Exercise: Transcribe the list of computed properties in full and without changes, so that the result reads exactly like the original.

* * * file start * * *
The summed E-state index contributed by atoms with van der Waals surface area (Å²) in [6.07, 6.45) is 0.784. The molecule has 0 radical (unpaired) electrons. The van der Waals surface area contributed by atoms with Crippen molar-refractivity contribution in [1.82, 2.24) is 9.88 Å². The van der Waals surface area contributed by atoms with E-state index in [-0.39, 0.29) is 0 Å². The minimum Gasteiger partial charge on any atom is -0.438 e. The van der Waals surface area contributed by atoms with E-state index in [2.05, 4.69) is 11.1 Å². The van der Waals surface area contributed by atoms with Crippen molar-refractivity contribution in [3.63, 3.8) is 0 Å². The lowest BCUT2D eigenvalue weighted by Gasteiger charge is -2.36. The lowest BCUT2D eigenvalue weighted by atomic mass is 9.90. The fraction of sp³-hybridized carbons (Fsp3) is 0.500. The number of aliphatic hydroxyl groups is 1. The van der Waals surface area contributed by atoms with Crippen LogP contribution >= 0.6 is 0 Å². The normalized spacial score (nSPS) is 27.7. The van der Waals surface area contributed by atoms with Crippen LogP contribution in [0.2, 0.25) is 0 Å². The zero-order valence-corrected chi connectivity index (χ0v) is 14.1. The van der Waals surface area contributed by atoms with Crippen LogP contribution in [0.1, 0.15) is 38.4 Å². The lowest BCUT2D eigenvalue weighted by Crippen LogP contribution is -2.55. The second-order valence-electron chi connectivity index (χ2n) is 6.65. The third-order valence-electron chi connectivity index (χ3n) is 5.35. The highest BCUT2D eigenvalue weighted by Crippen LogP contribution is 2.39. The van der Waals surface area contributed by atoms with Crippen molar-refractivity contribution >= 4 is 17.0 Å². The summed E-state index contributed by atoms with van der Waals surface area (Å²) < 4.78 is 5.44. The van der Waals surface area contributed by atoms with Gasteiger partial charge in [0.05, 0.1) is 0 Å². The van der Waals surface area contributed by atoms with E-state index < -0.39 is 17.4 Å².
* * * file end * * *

The summed E-state index contributed by atoms with van der Waals surface area (Å²) in [6.07, 6.45) is 0.784. The molecule has 0 radical (unpaired) electrons. The van der Waals surface area contributed by atoms with Crippen molar-refractivity contribution in [1.82, 2.24) is 9.88 Å². The van der Waals surface area contributed by atoms with E-state index in [-0.39, 0.29) is 0 Å². The minimum Gasteiger partial charge on any atom is -0.438 e. The van der Waals surface area contributed by atoms with E-state index in [2.05, 4.69) is 11.1 Å². The van der Waals surface area contributed by atoms with Crippen molar-refractivity contribution in [3.63, 3.8) is 0 Å². The lowest BCUT2D eigenvalue weighted by Gasteiger charge is -2.36. The lowest BCUT2D eigenvalue weighted by atomic mass is 9.90. The fraction of sp³-hybridized carbons (Fsp3) is 0.500. The number of aliphatic hydroxyl groups is 1. The van der Waals surface area contributed by atoms with Crippen LogP contribution >= 0.6 is 0 Å². The normalized spacial score (nSPS) is 27.7. The van der Waals surface area contributed by atoms with Crippen LogP contribution in [0.2, 0.25) is 0 Å². The zero-order valence-corrected chi connectivity index (χ0v) is 14.1. The van der Waals surface area contributed by atoms with Crippen LogP contribution in [0.1, 0.15) is 38.4 Å². The lowest BCUT2D eigenvalue weighted by Crippen LogP contribution is -2.55. The second-order valence-electron chi connectivity index (χ2n) is 6.65. The third-order valence-electron chi connectivity index (χ3n) is 5.35. The highest BCUT2D eigenvalue weighted by Crippen LogP contribution is 2.39. The van der Waals surface area contributed by atoms with Crippen molar-refractivity contribution >= 4 is 17.0 Å². The summed E-state index contributed by atoms with van der Waals surface area (Å²) < 4.78 is 5.44. The van der Waals surface area contributed by atoms with Gasteiger partial charge in [0.05, 0.1) is 0 Å². The van der Waals surface area contributed by atoms with E-state index < -0.39 is 17.4 Å².